Marian Reed has a more mollifying approach. While, like every craft beer industry professional, she would prefer to talk to the people, as opposed to just filling their glass and standing there while they take photos, she reminds everyone to keep an open mind: not just about the beers on tap, but also about the people attending. After all, everyone experiences craft beer festivals differently.

Vladimir Stojković of Dogma also has some very level advice, and acknowledges the fact that rating platforms (from Untappd to Trip Advisor) are a product of modern society, and are very much inevitable. Not only that, but they also provide brewers with invaluable feedback, and while not everyone will not a fan of what you brew, ratings do help you gauge your growth and they way you are perceived. But he also warns against craft beer becoming a snobbish thing. In between novel styles, specialized venues and a plethora of geeks, craft beer can come across as a ‘gated community’ that the outside crowd may feel they don’t have the credentials needed to join, and that’s not what it should be about – ‘Craft beer should be given to the people’, he concludes.

Our personal advice? You should attend such events for yourself, because you enjoy them. Go out, talk to people (chances are you already know most of them from social media platforms), make new friends, rate the beers you liked, but don’t go hunting for badges. Also, get some grub in your belly, drink lots of water, and bring some antacids – seriously though, out of the 101 beers at the festival, 17 were sours. Not only that, but hop burn isn’t overly kind on the old stomach lining either, and you’ll be thanking yourself later.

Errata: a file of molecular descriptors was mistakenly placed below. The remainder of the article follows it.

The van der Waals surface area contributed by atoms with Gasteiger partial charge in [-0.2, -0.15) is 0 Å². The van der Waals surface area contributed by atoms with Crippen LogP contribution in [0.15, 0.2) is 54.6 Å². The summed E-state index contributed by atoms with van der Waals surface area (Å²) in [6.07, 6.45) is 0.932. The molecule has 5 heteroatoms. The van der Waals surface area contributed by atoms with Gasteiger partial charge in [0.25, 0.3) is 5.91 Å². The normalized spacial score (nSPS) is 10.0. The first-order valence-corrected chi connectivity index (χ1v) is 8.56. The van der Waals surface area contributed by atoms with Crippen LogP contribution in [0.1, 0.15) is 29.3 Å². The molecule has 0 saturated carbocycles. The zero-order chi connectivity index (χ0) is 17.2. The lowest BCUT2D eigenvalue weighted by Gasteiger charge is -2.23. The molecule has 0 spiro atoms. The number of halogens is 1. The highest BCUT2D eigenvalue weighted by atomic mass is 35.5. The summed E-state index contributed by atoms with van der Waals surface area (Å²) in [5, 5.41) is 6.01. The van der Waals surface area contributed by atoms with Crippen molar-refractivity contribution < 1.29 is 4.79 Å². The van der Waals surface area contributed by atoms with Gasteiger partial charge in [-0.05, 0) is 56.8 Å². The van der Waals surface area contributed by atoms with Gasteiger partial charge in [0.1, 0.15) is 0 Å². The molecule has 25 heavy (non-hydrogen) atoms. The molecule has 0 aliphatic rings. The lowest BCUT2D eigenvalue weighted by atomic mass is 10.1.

See you next year?

That goes without saying. While the first edition of Haze Fest may have been fairly contained (with 224 tickets sold for the first day, and 297 on the second), as well as treading new and exciting waters, the feedback received so far is bound to leave a lasting impression on beer lovers in the country. In fact, those who attended got a once in a lifetime opportunity to witness history in the making. There are many happenings that, when looked at in retrospect, reveal themselves to be turning points for the way the craft beer industry in Romania is unfolding, and this edition of Haze Fest will definitely leave a mark. Admittedly, the concept is still foreign to the average beer drinker, and there are many who perhaps did not fully grasp the format. But as far as the organizers are concerned, this event is meant to become a reference point for people who might attend future editions, in terms of explaining the concept behind it, as well as laying the foundation for what people should expect.

Personally, we feel that we have been incredibly lucky to have the first international-tier craft beer festival in the country organized by two of the most iconic breweries out there. Bereta have been through all stages of it: from homebrewers, to gypsy brewers, to having their own brewery, to providing a launchpad for breweries themselves, to providing a selling platform for the entire country, both as event organizers as well as bar owners. Meanwhile, Hop Hooligans have been challenging both consumers as well as fellow brewers for almost three years now, while also receiving international acclaim from all those involved in this industry. So we are, without a shadow of a doubt, in very good hands.

The second edition of Haze Fest is due some time in the spring of 2020, so keep an eye on their Facebook page for updates. In the meantime, drink local, stay informed, show your support, but above all, remember to enjoy it all.

Cheers for everything guys, and congratulations!

PS: we also want to thank Universitatea de Bere for kindly letting us use some of the figures provided via their podcast on the event. Cheers Răzvan!